This is a contribution to the symposium on Tim Scanlon’s Being Realistic about Reasons. We have two aims here: First, we ask for more details about Scanlon’s meta-metaphysical view, showing problems with salient clarifications. And second, we raise independent objections to the view – to its explanatory productivity, its distinctness, and the argumentative support it enjoys.
Hypothetical consent is puzzling. On the one hand, it seems to make a moral difference across a wide range of cases. On the other hand, there seem to be principled reasons to think that it cannot. In this article I put forward reasonably precise formulations of these general suspicions regarding hypothetical consent; I draw several distinctions regarding the ways in which hypothetical consent may make a moral difference; I distinguish between two autonomy-related concerns, nonalienation and sovereignty; and, utilizing these distinctions, (...) I show that—and in a preliminary way, when—the objections to the moral significance of hypothetical consent fail. (shrink)
A spectre is haunting legal positivists – and perhaps jurisprudes more generally – the spectre of the normativity of law. Whatever else law is, it is sometimes said, it is normative, and so whatever else a philosophical account of law accounts for, it should account for the normativity of law. But law is at least partially a social matter, its content at least partially determined by social practices. And how can something social and descriptive in this down-to-earth kind of way (...) be normative? This is presumably a problem for any theory of law, but it is especially acute for legal positivism, according to which (roughly speaking) all there is to facts about legality are such descriptive social facts. If this is so, the thought goes, the task of accommodating the law’s normativity immediately becomes both more daunting, and more urgent. Unfortunately, though, it is entirely unclear what the problem of the normativity of law is supposed to be. Indeed, I suspect that there is no one problem here, as different people seem to have in mind different problems when they use this unhelpful phrase. At least one family of issues people seem to have in mind when they talk about the normativity of law is a host of issues pertaining to the reason-giving force of the law. The law, it is sometimes said, gives reasons for action, and a theory of law should accommodate this obvious fact. But even when we focus just on questions regarding the reason-giving force of the law (and from now on I will restrict myself to just those, leaving other things people may have in mind when they talk about the normativity of law for another occasion), it is still not clear what the problem is. Indeed, my main purpose in this paper is to make some progress in understanding the relevant question here. And my conclusion is going to be somewhat skeptical: Once we are clear on what reason-giving in general consists in, and on what reason-giving powers the law actually has, there is not much by way of a problem here that needs to be solved, not a deep and interesting phenomenon here that theories of law need to accommodate, and that therefore places adequacy constraints on plausible theories of the nature of law.. (shrink)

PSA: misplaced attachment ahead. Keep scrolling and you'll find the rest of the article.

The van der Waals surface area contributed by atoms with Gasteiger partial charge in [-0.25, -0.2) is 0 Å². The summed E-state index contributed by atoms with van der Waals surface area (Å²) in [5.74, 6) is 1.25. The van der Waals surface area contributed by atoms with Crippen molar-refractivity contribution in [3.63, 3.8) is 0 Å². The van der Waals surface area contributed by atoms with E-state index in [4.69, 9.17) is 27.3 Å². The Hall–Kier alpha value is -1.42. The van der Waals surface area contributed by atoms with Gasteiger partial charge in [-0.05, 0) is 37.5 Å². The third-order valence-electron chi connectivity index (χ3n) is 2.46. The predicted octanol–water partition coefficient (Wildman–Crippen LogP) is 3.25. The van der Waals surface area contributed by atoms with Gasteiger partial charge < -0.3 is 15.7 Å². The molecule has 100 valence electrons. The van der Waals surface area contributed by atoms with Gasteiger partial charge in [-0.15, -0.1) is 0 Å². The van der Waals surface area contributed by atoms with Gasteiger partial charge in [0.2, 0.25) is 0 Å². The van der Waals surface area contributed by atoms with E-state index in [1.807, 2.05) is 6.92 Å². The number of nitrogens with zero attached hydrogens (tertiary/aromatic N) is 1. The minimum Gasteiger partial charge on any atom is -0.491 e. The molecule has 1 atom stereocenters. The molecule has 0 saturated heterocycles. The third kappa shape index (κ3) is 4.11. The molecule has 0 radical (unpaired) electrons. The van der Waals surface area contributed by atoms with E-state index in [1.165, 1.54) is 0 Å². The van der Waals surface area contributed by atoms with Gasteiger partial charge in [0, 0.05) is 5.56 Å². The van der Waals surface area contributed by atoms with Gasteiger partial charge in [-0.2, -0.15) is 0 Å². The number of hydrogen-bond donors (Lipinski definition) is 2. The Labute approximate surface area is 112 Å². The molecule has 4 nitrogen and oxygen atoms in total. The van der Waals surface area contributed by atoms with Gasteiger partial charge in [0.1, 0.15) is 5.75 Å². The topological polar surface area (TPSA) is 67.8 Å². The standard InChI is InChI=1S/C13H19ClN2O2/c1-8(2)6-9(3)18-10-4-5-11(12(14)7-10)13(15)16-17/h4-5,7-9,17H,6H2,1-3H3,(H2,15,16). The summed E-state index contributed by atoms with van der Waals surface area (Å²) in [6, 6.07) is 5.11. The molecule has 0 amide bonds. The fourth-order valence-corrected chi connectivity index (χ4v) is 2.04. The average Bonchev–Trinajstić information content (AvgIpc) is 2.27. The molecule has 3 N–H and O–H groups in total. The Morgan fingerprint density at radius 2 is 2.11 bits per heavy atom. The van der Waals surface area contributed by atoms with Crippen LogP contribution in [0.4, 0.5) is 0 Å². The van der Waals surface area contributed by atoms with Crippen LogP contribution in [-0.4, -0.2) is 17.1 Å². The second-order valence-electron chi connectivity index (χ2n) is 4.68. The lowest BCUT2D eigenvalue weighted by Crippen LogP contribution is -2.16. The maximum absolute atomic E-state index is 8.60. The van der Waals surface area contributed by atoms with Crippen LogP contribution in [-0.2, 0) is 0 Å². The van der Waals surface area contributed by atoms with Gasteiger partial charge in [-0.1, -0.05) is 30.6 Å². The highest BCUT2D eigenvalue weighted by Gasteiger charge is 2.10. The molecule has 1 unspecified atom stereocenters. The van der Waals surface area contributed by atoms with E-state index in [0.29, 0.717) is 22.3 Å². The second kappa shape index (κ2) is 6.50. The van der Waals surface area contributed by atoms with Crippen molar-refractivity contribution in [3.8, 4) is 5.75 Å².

I am writing a mediocre paper on a topic you are not particularly interested in. You don't have, it seems safe to assume, a (normative) reason to read my draft. I then ask whether you would be willing to have a look and tell me what you think. Suddenly you do have a (normative) reason to read my draft. By my asking, I managed to give you the reason to read the draft. What does such reason-giving consist in? And how (...) is it that we can do it? In this paper, I characterize what I call robust reason giving, the kind present in requests. I distinguish it from epistemic and merely triggering reason-giving, I discuss in detail the phenomenology of robust reason-giving, and I offer an analysis of robust reason-giving in terms of the complex intentions of the reason-giver and of the normative background. (shrink)
In virtue of what are we justified in employing the rule of inference Modus Ponens? One tempting approach to answering this question is to claim that we are justified in employing Modus Ponens purely in virtue of facts concerning meaning or concept-possession. In this paper, we argue that such meaning-based accounts cannot be accepted as the fundamental account of our justification.
More and more people seem to think that constructivism - in political philosophy, in moral philosophy, and perhaps in practical reasoning most generally - is the way to go. And yet it is surprisingly hard to even characterize the view. In this paper, I go to some lengths trying to capture the essence of a constructivist position - mostly in the realm of practical reason - and to pinpoint its theoretical attractions. I then give some reason to suspect that there (...) cannot be a coherent constructivist view about practical reason as a whole, at least not if it is to be interestingly constructivist, in a sense I make reasonably precise. (shrink)
You may think that you're a moral relativist or subjectivist - many people today seem to. But I don't think you are. In fact, when we start doing metaethics - when we start, that is, thinking philosophically about our moral discourse and practice - thoughts about morality's objectivity become almost irresistible. Now, as is always the case in philosophy, that some thoughts seem irresistible is only the starting point for the discussion, and under argumentative pressure we may need to revise (...) our relevant beliefs. Still, it's important to get the starting points right. So it's important to understand the deep ways in which rejecting morality's objectivity are unappealing. (shrink)